The information security industry is simultaneously robust and beset by problems and challenges. For one thing: attacks are proliferating and becoming more stealthy and difficult to detect. Updated virus signatures won’t do you much good these days, when attackers are infiltrating software build processes or “living off the land” using administrative tools like Powershell and WMI to do their dirty work.

Cognitive Bias is the Threat Actor you may never detect

Renee Tarun is the Deputy CISO and Vice President for Information Security at Fortinet Inc.
Renee Tarun is the Deputy CISO and Vice President for Information Security at Fortinet Inc.

Compounding that there is a talent shortage that measures in the millions of workers globally, and hundreds of thousands of workers just in the U.S. To continue to be effective, in other words, the information security industry needs both better tools to fight adversaries, and more people to do the fighting.

Fixing InfoSec Demands Scale, Diversity

Our guest this week has some ideas on how we might square that circle. To wrap up our coverage of women’s history month and as part of our on-going series on Women in Cyber, we sat down with Renee Tarun is the Deputy CISO and VP of Infosec at Fortinet and a veteran of both the NSA where she served as Special Assistant to the Director for Cybersecurity.

Encore Edition: Veracode CEO Sam King on Infosec’s Leaky Talent Pipeline

In this interview, Renee talks about her journey to a leadership role in information security and about how the information security can scale up to meet the challenges of the future. That means both embracing technologies like automation and machine learning to help manage the tsunami of data and threats, and broadening the avenues into information security and attracting a range of skills – both hard and soft- to the industry. We also talk about her latest project: a children’s book to educate kids about basic cyber security concepts. 


As always,  you can check our full conversation in our latest Security Ledger podcast at Blubrry. You can also listen to it on iTunes and check us out on SoundCloudStitcherRadio Public and more. Also: if you enjoy this podcast, consider signing up to receive it in your email. Just point your web browser to securityledger.com/subscribe to get notified whenever a new podcast is posted.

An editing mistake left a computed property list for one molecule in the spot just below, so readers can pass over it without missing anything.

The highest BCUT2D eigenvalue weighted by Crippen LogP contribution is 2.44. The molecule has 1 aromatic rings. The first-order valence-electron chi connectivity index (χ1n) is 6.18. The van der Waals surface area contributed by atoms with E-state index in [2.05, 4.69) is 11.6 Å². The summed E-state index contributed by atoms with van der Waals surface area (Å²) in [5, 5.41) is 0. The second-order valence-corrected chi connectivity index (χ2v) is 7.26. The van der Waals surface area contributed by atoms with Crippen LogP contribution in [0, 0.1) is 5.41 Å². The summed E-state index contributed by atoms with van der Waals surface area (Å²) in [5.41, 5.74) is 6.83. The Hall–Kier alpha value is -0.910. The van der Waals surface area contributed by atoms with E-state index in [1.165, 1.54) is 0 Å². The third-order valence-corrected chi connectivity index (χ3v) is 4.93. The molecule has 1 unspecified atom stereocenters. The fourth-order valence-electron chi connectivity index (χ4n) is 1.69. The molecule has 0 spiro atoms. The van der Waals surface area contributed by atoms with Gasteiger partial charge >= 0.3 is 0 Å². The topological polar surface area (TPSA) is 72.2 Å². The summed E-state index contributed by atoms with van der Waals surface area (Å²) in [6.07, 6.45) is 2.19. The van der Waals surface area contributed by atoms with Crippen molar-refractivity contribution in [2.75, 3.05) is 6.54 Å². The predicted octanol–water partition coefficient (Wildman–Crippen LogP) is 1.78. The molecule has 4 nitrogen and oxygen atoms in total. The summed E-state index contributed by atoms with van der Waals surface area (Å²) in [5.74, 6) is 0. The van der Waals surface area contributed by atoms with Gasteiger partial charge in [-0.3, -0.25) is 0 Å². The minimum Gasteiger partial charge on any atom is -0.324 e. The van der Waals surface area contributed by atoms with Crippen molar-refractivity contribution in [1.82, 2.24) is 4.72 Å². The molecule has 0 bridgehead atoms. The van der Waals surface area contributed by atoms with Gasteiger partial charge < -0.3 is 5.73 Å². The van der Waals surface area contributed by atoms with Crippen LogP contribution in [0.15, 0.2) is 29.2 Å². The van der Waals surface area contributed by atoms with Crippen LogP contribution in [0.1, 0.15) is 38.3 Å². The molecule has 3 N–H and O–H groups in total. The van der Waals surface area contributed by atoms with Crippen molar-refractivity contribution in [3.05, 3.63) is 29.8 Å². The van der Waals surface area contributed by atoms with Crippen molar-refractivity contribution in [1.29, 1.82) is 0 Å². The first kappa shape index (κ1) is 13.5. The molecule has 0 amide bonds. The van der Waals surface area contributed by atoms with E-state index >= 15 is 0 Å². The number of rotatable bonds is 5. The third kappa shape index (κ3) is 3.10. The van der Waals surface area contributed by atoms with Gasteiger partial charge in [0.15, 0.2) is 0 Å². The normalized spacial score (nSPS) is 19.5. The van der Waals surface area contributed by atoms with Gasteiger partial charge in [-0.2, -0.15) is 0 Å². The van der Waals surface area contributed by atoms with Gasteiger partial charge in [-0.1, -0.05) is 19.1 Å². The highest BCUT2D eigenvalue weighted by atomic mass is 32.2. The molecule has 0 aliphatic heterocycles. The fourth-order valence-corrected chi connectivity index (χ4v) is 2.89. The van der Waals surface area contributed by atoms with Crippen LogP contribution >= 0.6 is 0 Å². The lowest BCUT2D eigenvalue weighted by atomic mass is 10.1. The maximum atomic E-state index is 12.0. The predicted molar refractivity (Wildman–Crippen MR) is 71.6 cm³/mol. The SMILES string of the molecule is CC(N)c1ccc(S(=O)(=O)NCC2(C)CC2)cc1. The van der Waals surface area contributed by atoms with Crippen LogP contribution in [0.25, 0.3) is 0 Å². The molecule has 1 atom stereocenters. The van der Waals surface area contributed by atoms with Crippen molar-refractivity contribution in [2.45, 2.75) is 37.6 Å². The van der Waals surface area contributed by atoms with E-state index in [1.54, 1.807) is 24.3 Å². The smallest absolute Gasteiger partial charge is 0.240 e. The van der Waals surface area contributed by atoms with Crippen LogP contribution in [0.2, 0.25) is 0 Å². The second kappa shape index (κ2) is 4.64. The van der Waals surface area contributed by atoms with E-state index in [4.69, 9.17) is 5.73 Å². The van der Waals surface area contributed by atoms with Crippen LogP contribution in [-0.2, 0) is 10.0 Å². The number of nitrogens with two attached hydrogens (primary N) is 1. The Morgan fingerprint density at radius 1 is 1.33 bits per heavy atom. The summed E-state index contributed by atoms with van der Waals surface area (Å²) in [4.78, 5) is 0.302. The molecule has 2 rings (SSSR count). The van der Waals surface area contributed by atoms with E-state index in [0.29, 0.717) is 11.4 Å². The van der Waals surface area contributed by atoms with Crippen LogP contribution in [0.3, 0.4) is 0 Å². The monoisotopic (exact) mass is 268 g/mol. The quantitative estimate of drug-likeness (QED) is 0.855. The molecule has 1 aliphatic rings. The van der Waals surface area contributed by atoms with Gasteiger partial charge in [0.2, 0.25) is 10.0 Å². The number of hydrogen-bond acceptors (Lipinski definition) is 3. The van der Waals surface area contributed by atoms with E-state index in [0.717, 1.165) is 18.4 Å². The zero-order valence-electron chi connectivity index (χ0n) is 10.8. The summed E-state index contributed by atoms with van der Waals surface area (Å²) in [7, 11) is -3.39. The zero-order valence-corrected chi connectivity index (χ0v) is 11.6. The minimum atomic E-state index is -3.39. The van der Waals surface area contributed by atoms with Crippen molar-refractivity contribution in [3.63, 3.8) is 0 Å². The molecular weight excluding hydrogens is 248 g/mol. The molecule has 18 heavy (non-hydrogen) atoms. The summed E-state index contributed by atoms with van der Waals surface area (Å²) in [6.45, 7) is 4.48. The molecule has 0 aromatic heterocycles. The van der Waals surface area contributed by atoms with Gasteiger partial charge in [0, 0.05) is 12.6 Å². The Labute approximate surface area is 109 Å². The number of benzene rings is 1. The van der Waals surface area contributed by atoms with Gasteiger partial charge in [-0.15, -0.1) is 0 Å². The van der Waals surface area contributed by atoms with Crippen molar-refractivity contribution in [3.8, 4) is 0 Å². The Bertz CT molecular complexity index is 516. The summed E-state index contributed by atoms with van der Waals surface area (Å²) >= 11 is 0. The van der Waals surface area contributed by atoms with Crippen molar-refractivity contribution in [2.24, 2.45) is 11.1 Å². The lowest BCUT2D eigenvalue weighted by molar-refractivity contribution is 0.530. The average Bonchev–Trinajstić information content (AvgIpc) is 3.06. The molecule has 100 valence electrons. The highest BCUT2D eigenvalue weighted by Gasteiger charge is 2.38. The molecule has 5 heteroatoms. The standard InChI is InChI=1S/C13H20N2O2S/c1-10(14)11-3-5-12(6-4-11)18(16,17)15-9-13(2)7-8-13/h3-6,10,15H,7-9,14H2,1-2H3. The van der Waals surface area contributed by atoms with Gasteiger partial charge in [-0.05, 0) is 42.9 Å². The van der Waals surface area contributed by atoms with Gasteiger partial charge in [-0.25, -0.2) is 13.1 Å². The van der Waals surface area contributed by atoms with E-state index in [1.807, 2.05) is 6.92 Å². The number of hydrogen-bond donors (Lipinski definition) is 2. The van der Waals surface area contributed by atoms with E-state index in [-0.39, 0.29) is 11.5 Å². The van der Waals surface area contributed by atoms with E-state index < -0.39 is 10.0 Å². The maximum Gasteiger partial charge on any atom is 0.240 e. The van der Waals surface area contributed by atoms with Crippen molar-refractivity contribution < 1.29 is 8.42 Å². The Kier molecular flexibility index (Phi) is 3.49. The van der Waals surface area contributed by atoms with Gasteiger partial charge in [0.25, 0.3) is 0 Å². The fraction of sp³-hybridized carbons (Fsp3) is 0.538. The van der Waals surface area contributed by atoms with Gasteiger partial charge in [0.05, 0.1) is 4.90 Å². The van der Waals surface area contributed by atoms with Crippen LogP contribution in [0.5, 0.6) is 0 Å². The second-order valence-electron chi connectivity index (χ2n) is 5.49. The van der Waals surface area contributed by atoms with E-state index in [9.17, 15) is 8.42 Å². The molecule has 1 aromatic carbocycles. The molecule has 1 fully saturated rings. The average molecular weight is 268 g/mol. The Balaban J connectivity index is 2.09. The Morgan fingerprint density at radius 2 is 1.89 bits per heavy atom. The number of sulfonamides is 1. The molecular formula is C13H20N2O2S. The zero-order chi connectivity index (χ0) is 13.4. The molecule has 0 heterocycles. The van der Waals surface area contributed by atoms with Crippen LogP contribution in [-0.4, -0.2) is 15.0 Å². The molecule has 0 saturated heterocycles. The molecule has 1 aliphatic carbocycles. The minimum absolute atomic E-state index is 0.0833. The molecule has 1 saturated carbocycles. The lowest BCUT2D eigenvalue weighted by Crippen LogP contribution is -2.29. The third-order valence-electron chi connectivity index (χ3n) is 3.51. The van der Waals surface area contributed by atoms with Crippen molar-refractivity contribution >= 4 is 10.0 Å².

In this week’s episode of the podcast (#207) we speak with Sara Tatsis of the firm Blackberry about her 20 year career at the legendary mobile device maker and the myriad challenges attracting women to- and keeping them in the information security field.

Women face many challenges in the workplace and that’s especially true in information security, where women make up less than a quarter of information security professionals. So what does it take to create a workplace that fosters and encourage women?

Podcast Episode 137 Sponsored by Code42: GirlScouts to the Rescue and Rethinking Enterprise DLP

We continue our observance of women’s history month by speaking with Sarah Tatsis, who is  the Senior Vice President of the Advanced Technology Development Labs at BlackBerry. Sarah is a 20 year veteran of Blackberry and has held a number of positions within the organization. Today, Sarah and her team of engineers are responsible for taking new technologies from ideation, to incubation, to delivery into BlackBerry products and for helping BlackBerry stay on the cutting edge of security innovation. 

Sarah Tatsis, who is  the Senior Vice President of the Advanced Technology Development Labs at BlackBerry.

Sarah is also the President of Soroptimist International of Kitchener-Waterloo, a volunteer organization that provides women and girls with access to education and training they need to achieve economic empowerment.

Episode 205 – Google’s Camille Stewart: InfoSec’s Lack of Diversity is a Cyber Risk

In this conversation, Sarah and I talk about her path to the information security field and how companies can work to both recruit and keep women on board.

We discuss the work Sarah and Blackberry have done with Canada’s Girl Guides (the equivalent of the Girl Scouts in the U.S.) to foster awareness of cybersecurity as a field and discipline. We also talk about the unique challenges that women face in our increasingly technology enabled society and workplaces where threats like deep fake videos, cyber stalking and surveillance disproportionately affect women. 


As always,  you can check our full conversation in our latest Security Ledger podcast at Blubrry. You can also listen to it on iTunes and check us out on SoundCloudStitcherRadio Public and more. Also: if you enjoy this podcast, consider signing up to receive it in your email. Just point your web browser to securityledger.com/subscribe to get notified whenever a new podcast is posted.